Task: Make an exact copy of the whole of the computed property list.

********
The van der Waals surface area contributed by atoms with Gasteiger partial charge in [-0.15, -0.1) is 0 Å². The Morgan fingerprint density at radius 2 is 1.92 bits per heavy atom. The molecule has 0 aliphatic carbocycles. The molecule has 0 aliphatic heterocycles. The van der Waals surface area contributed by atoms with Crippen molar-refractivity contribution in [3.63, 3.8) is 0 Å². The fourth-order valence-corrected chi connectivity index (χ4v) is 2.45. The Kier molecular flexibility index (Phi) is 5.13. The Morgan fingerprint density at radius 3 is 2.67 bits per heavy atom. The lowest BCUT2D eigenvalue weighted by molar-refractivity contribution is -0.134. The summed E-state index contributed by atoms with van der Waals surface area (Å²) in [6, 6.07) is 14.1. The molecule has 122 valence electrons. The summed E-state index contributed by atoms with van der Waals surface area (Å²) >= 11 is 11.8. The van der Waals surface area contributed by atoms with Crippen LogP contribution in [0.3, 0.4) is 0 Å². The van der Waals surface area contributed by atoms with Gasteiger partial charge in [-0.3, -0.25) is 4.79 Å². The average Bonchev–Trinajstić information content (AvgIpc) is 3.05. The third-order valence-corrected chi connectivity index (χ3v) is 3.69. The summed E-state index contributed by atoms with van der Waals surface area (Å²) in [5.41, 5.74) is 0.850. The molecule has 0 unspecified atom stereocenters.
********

The van der Waals surface area contributed by atoms with Gasteiger partial charge in [-0.15, -0.1) is 0 Å². The Morgan fingerprint density at radius 2 is 1.92 bits per heavy atom. The molecule has 0 aliphatic carbocycles. The molecule has 0 aliphatic heterocycles. The van der Waals surface area contributed by atoms with Crippen molar-refractivity contribution in [3.63, 3.8) is 0 Å². The fourth-order valence-corrected chi connectivity index (χ4v) is 2.45. The Kier molecular flexibility index (Phi) is 5.13. The Morgan fingerprint density at radius 3 is 2.67 bits per heavy atom. The lowest BCUT2D eigenvalue weighted by molar-refractivity contribution is -0.134. The summed E-state index contributed by atoms with van der Waals surface area (Å²) in [6, 6.07) is 14.1. The molecule has 122 valence electrons. The summed E-state index contributed by atoms with van der Waals surface area (Å²) >= 11 is 11.8. The van der Waals surface area contributed by atoms with Crippen LogP contribution in [0.3, 0.4) is 0 Å². The van der Waals surface area contributed by atoms with Gasteiger partial charge in [-0.3, -0.25) is 4.79 Å². The average Bonchev–Trinajstić information content (AvgIpc) is 3.05. The third-order valence-corrected chi connectivity index (χ3v) is 3.69. The summed E-state index contributed by atoms with van der Waals surface area (Å²) in [5.41, 5.74) is 0.850. The molecule has 0 unspecified atom stereocenters.